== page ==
the ability to view the beliefs and customs of other peoples within the context of their culture rather than one's own.
The belief that the behaviors and customs of any culture must be viewed and analyzed by the culture's own standards.
The belief that each culture should be evaluated by concepts and values which derive from within the culture itself.
the position that the values, beliefs and customs of cultures differ and deserve recognition.
an understanding that morality varies from one culture to the next and therefore, business practices are defined as right or wrong by particular cultures.
The belief that the behaviours and customs of a society must be viewed and analyzed within the context of its own culture.
the claim that all beliefs are relative to a particular culture
variations in social institutions, economic patterns, habits, mores, rituals, religious beliefs, and ways of life from one culture to another
See Relativism, Cultural.
the belief that human rights, ethics, and morality are determined by cultures and history and therefore are not universally applicable (267)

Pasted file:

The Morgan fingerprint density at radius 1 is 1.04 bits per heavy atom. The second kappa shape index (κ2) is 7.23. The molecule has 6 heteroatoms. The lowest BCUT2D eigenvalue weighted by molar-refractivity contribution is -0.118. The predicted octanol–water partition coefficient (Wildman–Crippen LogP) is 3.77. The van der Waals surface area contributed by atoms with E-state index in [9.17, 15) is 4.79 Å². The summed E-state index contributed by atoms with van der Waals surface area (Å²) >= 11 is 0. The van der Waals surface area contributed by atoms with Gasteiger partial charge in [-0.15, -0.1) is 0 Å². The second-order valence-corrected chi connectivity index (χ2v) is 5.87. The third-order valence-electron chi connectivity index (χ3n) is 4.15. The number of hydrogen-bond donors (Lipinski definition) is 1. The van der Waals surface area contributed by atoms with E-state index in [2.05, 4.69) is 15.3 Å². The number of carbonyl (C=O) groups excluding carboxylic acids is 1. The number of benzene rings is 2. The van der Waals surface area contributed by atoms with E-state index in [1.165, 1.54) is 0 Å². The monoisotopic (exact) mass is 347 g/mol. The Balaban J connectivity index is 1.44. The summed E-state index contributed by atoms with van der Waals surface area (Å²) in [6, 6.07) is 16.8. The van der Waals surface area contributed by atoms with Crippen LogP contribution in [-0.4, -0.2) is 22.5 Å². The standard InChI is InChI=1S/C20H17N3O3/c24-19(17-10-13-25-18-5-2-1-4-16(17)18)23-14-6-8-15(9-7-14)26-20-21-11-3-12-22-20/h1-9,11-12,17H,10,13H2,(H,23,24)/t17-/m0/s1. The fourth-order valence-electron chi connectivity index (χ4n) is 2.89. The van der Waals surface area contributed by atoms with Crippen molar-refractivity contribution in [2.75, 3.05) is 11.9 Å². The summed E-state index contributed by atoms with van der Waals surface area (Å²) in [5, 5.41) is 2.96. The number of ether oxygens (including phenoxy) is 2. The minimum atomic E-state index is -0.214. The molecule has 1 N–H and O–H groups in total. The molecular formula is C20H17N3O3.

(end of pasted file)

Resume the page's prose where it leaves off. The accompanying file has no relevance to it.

The form of relativism which maintains that that which is good or bad, right or wrong, for a person varies in relation to the culture in which the person lives. These different values are equally valid because there are no moral absolutes (or nor discernible moral absolutes). For example, Polygamy is permitted in some Islamic societies but a criminal activity in most western societies. Neither position is more valid than the other. See also Relativism.
Cultural relativism is the principle that an individual human's beliefs and activities should be interpreted in terms of his or her own culture. This principle was established as axiomatic in anthropological research by Franz Boas in the first few decades of the 20th century and later popularized by Boas' students. Boas himself did not use the term as such, but the term became common among anthropologists after Boas' death in 1942.